Aesthetic medicine criticizes an Equality campaign on “authentic women” as “exclusive”
The Spanish Society of Aesthetic Medicine and Surgery Clinics (Semyce) has conveyed its disagreement with the ‘I am real, I am authentic’ campaign promoted by the Ministry of Equality through the Women’s Institute, considering that “excludes” and marks “as unreal” to a large sector of the female population.
“If what we are trying to do is put an end to clichés, let’s not spread new clichés”, they have transferred from Semyce in a statement in which they have wanted to clarify that they do not have “no political bias” and that, therefore, they would not like to be put “any label” on these statements.
From Semyce they do not doubt that this campaign “has been carried out with the best intentions”, but even so they consider “that it excludes and points out as unreal and authentic to a large sector of the female population”, they have pointed out.
«From this campaign what many women receive who dye their gray hair, or have an aesthetic treatment to remove your wrinkleswax or undergo reconstructive surgery after a mastectomy, is that they are less real, less authentic”, they have pointed out in relation to the video of this campaign.
Although they have assured that they have “nothing to object to those women in the ad who have freely chosen how they want to wear their maturity or their physical appearance”, from Semyce they defend that women “who think differently are as real and authentic as these”. «The women of the 21st century, at least in Spain and in a large part of the world, unfortunately not all of them, are adults, free and they know what they want», They have thus settled their statement.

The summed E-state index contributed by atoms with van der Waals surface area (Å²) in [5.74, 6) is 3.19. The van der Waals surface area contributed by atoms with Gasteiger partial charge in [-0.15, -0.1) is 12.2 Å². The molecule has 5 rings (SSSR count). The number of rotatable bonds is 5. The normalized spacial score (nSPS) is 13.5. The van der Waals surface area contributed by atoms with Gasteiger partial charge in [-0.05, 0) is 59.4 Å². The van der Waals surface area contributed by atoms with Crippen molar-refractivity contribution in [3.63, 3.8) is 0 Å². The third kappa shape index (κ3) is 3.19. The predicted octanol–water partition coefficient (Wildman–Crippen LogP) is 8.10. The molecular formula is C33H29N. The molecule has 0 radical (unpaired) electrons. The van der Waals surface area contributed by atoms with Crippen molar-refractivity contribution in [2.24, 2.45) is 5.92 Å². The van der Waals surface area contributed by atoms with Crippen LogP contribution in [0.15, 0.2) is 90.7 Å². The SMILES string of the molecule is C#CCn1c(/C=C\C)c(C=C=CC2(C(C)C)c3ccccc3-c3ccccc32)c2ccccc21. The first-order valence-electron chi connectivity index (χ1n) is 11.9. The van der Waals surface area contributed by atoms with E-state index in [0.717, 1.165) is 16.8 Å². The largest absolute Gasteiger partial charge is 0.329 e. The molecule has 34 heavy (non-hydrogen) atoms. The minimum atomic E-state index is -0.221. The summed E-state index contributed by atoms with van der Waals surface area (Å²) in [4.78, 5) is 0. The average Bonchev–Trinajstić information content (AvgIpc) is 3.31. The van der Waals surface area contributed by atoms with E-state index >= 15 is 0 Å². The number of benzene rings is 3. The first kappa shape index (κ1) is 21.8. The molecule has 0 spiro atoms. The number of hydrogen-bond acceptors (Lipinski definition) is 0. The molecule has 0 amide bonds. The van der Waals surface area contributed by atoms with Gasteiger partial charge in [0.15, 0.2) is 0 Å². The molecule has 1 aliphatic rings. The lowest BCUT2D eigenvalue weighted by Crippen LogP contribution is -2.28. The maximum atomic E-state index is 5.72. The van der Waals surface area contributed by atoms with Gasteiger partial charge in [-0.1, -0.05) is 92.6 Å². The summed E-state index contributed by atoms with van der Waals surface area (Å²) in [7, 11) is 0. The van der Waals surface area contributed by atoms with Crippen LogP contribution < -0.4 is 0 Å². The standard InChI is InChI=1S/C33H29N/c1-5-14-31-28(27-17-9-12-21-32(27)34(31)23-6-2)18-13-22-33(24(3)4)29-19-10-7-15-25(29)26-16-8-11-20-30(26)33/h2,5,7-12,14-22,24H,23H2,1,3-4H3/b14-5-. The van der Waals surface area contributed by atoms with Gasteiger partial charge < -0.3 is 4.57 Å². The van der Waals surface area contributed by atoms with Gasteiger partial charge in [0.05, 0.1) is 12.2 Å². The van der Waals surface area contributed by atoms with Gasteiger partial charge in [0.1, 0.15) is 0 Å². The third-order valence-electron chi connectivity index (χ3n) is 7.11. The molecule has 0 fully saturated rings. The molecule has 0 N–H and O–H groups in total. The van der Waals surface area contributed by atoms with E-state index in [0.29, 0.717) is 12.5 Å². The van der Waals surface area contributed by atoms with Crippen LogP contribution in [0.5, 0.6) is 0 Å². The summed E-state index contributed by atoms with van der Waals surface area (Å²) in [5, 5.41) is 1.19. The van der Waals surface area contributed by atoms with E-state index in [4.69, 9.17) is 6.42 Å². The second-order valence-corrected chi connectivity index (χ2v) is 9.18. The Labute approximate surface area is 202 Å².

The Women’s Institute launched this campaign in October 2022 with the aim of «sensitize and raise awareness to the general population about gender stereotypes based on the imposition of normatized and unreal female beauty models, which become a parameter for their assessment of their physical appearance”, according to the organization regarding this project.
These stereotypes, according to the Women’s Institute, “condition” the vital expectations of women, especially girls, and can lead to “generating situations of aesthetic violence in its most extreme manifestation.”
In this context, they maintain that the campaign seeks to “inspire security and self-confidence” in the generality of women, “demonstrating in a constructive tone that beauty is not subject to standardized canons”, nor is it the “only characteristic” that women define.